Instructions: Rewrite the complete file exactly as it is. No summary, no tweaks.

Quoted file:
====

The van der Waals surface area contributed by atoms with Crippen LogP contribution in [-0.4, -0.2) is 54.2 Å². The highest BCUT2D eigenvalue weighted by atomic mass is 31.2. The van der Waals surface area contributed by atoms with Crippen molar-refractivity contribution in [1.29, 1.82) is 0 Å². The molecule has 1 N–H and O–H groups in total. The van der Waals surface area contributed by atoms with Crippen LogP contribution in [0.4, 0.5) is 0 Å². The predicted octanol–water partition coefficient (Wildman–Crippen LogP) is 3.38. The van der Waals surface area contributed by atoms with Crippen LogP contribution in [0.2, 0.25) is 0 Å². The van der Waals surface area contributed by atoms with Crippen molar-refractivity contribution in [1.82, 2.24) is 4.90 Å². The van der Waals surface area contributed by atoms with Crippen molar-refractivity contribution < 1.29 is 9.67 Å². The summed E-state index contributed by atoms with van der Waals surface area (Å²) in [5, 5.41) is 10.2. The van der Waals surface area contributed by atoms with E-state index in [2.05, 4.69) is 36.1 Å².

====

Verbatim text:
The van der Waals surface area contributed by atoms with Crippen LogP contribution in [-0.4, -0.2) is 54.2 Å². The highest BCUT2D eigenvalue weighted by atomic mass is 31.2. The van der Waals surface area contributed by atoms with Crippen molar-refractivity contribution in [1.29, 1.82) is 0 Å². The molecule has 1 N–H and O–H groups in total. The van der Waals surface area contributed by atoms with Crippen LogP contribution in [0.4, 0.5) is 0 Å². The predicted octanol–water partition coefficient (Wildman–Crippen LogP) is 3.38. The van der Waals surface area contributed by atoms with Crippen LogP contribution in [0.2, 0.25) is 0 Å². The van der Waals surface area contributed by atoms with Crippen molar-refractivity contribution in [1.82, 2.24) is 4.90 Å². The van der Waals surface area contributed by atoms with Crippen molar-refractivity contribution < 1.29 is 9.67 Å². The summed E-state index contributed by atoms with van der Waals surface area (Å²) in [5, 5.41) is 10.2. The van der Waals surface area contributed by atoms with E-state index in [2.05, 4.69) is 36.1 Å².